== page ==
Is the commodities rally sustainable?

Increasing demand: Even palm oil prices, with buying from India and China, have risen to RM3,400 per tonne from just RM1,800 one-and-a-half to two years ago.

THE good run on commodity prices is expected to continue into next year, but will it be really sustainable?

The high take-up by China is largely from the manufacturing sector that is working on overdrive to produce goods for consumers in lockdown everywhere.

Some manufacturers in China expect its export sector to be running at full capacity until at least the end of next year.

Sales in the first three quarters at Guangdong Xinbao Electrical Appliances have surpassed that for the whole of last year, said the South China Morning Post (SCMP).

The shift in global demand has been towards medical kits, home appliances and laptops that China produces in great quantities.

Global demand for some of these goods has also been spurred by reduced spending on travel and big ticket items due to the pandemic.

Can global demand hold up after the pent-up demand for pandemic-related items wear off?

Growth in global gross domestic product for this year is likely to be better than expected, but the global economy is far from staging a complete rebound, accoridng to the International Monetary Fund (IMF).

For next year, expectations of a “more moderate downturn” and “persistent social distancing” are reflected in IMF’s revision of growth forecast to 5.2% from 5.4%.

Still, there is hope for higher growth.

Optimism over a broader recovery has been fuelled by positive news flow on Covid-19 vaccine developments, while for the fourth quarter, domestic demand growth in China is expected to be healthy, said Fortress Capital CEO Thomas Yong.

Safety regarding vaccines may still be an issue. Pfizer and its partner Biontech have applied for approval for emergency use of the vaccine, but phase three tests have not been completed yet.

Ongoing phase three trials indicate that the vaccine jointly developed by them is 90% effective in preventing Covid-19 infections.

Commodities rally whenever more and more people start thinking that a growth uptick is just ahead.

In this case, commodities are also coming up from their lows, just like in 2001 following the slump in commodity prices in 2000.

Even palm oil prices, with buying from India and China, have risen to RM3,400 per tonne from just RM1,800 one-and-a-half to two yeas ago.

Oil prices

Oil prices have posted a fourth straight week of gains, with Brent crude January futures rising to US$48.18 per barrel, ahead of an Organisation of Petroluem Exporting Countries meeting to discuss the oil production plan for 2021.

Stimulus measures in China have boosted demand for metals to its highest level since 2011, said CNBC.

All economies are relying on debt-fuelled public sector spending, which in the long term can spell trouble, to bring them back from the brink, onto the growth path.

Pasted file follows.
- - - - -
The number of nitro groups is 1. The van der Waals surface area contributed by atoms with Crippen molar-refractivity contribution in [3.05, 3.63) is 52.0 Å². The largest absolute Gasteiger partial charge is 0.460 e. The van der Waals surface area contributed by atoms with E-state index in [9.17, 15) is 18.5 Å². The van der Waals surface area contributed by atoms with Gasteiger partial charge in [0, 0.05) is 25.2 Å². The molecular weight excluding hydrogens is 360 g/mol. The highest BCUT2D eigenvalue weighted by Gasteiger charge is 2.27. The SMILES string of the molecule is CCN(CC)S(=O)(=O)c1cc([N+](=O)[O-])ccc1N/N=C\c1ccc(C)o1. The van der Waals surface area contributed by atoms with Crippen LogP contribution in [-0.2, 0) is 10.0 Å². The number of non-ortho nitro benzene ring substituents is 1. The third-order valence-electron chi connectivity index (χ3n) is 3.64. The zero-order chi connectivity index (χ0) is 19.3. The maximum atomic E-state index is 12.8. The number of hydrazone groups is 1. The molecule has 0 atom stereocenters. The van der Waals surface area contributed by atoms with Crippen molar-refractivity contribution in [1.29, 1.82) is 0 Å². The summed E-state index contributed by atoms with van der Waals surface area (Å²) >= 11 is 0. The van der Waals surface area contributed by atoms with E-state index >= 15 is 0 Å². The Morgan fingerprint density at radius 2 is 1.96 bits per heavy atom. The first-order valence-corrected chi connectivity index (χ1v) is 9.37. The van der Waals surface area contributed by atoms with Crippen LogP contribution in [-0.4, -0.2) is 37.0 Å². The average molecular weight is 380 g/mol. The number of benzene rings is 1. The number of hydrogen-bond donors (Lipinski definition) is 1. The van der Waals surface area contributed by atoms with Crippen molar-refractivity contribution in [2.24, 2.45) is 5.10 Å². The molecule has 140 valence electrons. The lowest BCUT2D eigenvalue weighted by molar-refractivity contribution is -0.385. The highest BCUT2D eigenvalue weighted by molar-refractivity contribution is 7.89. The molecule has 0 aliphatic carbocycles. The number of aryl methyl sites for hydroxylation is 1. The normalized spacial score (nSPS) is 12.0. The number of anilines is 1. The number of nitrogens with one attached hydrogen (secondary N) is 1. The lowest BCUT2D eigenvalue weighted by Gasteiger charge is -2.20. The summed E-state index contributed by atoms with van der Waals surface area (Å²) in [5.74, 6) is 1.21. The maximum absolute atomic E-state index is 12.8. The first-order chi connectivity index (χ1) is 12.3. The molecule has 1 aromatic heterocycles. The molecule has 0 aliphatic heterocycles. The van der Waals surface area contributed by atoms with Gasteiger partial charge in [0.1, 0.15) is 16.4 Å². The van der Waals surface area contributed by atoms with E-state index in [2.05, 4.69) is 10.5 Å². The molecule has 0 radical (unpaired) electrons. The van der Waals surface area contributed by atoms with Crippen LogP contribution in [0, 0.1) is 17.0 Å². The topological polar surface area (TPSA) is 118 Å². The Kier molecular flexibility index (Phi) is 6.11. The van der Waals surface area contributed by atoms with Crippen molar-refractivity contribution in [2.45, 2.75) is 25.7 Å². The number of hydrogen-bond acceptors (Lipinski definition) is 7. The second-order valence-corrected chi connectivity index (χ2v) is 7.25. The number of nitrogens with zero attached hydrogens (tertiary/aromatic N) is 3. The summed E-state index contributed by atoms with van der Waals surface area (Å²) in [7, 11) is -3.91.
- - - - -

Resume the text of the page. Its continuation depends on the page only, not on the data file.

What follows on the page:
But for now, record stimulus packages and great efforts to combat the pandemic crisis, should support global consumption, said Areca Capital CEO Danny Wong. (pic below)

At the same time, this record government spending has sparked the risk of inflation, for which commodities is also considered a good hedge.

As the demand for goods and services rises during a period of inflation, their prices will also increase, in turn, causing a spike in the prices of those commodities used to produce them.

Commodities are traded in US dollars; a weaker dollar enables people all over the world to buy more of them, leading to higher prices.

The dollar has dropped more than 2% this month, as the rush to safe havens begins to subside on President-elect Joe Biden’s election victory and progress in finding a vaccine.

As long as there is no complete collapse in demand, Goldman Sachs sees increasing demand for metals and agriculture, driven by tightening supply on adverse weather conditions, and buying from China.

Stronger ringgit

Even the ringgit is strengthening, helped by the US dollar weakness, global recovery and strength of China’s rebound.

The ringgit will continue to strengthen while China’s growth looks sustainable; it is basically a normalisation of growth as Covid-19 gets under control, said Hong Leong Bank managing director, global markets Hor Kwok Wai.

But global recovery remains “wildly uneven”, said Bloomberg.

As US business activity powers ahead, some of the ground still looks shaky with incomes declining and more people applying for state unemployment benefits.

Europe is down again as services are impacted by the latest lockdown measures.

Tensions between Australia and China have resulted in the stalled delivery of US$500mil of coal from Australia.

The global economy has been suffering since 2019 as the US-China trade war blew a hole in global trade; in 2020, it landed with a mighty crash on the pandemic crisis.

Will 2021 be the year when US-China relations improve and vaccines are available?

Yap Leng Kuen is the former business editor of StarBiz. The views expressed here are the writer’s own.

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